How Much Do You Know About Foam Dressing?

How Much Do You Know About Foam Dressing?

Dressings are one of the basic tools for wound management. There are many types and brands of dressings on the market, making choosing the right dressing a headache for clinicians. A well-compiled product catalog is a good helper in dressing selection, and it would be perfect if cost and clinical evidence were included. In addition to product catalogs provided by manufacturers, many medical institutions also compile catalogs of dressings used by themselves to help medical staff choose dressings.


Wound management should be a teamwork process. Doctors, as a bridge between patients, medical institutions and product manufacturers, play a vital role in promoting patients' health and improving their quality of life. However, family members and caregivers should also be actively involved in the treatment process. Wound healing is a physiological process, and patients need to understand their critical role in the wound healing process, including active exercise, normal diet, good hygiene, and skin care. The patient needs to understand that the dressing itself does not directly heal the wound, it is their own body that does the work. Changing dressing types too frequently can lead patients to believe that doctors haven't found a dressing that will heal the wound. Only through education can patients understand the importance of choosing the right dressing.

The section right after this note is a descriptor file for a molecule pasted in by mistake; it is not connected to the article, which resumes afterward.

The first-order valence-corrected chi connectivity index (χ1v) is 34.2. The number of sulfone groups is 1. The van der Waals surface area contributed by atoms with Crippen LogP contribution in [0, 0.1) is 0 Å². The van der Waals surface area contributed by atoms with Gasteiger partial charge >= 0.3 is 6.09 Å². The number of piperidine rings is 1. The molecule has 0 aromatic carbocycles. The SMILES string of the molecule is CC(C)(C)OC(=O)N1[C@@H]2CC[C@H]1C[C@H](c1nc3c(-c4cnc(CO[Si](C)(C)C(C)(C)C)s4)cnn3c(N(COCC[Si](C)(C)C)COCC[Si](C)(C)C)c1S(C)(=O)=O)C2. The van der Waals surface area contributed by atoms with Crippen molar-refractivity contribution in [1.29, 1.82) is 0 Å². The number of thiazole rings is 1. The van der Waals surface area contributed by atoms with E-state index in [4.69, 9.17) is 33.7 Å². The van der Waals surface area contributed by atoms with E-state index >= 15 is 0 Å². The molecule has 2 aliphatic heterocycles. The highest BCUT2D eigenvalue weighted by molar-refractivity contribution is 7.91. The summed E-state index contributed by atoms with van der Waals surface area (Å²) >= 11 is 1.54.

1. Know the foam dressing


Natural deep-sea sponges have been widely used for wound healing dating back to the Middle Ages. This sponge acts primarily as an absorbent and hemostatic agent to control bleeding, as well as for simple wound cleaning. Since these organic substances cannot be disinfected and can stick to wounds, they fell out of fashion in the 19th century.


The first foam dressing product for general wound management was the bordered silicone foam dressing, which was introduced to the market in the 1970s for the treatment of cavitary wounds. When in use, two liquid polymers are mixed at the bedside and poured into the wound cavity to form a wound-shaped foam. This dressing is cumbersome to use, needs to be changed daily, and tends to leave debris.


The “modern” foam dressing as we know it also entered the market in the mid-1970s, consisting of polyurethane, heat-treated to make it smooth, and used primarily for seepage management. In addition, the dressing is thermally insulating, does not drop fibers or particles, and has good gas permeability.


2. How to use foam dressing


Foam dressings are generally soft in texture, have toughness, have good compliance, and do not adhere to the wound. Its main function is to absorb exudate and maintain a moist healing environment. Foam dressings are available in different shapes and sizes to suit a variety of anatomical sites and wound conditions, and are available with or without sticky edges. Dressings without adhesive edges must be fixed with tape or bandages, and foam dressings with adhesive edges can be adhered to the skin around the wound, but the surrounding skin must be kept intact. Foam dressings of special shapes are generally with sticky edges and are used on specific anatomical areas such as the sacrococcygeal, elbow or heel. Most foam dressing products are in the form of sheets, and a small number of dressings for cavity wounds are in strips or other shapes. Foam dressing can be used as a one or two layer dressing.


Many companies are still improving their products. Many have launched silicone-coated foam dressings to reduce damage to wounds and skin and reduce the pain caused by dressing changes; some have introduced silver, hydrophilic fibers, lipid water Products that are colloids or cleansers; in addition, there are products that combine hydrogels with foams to enhance the management of exudate balance.


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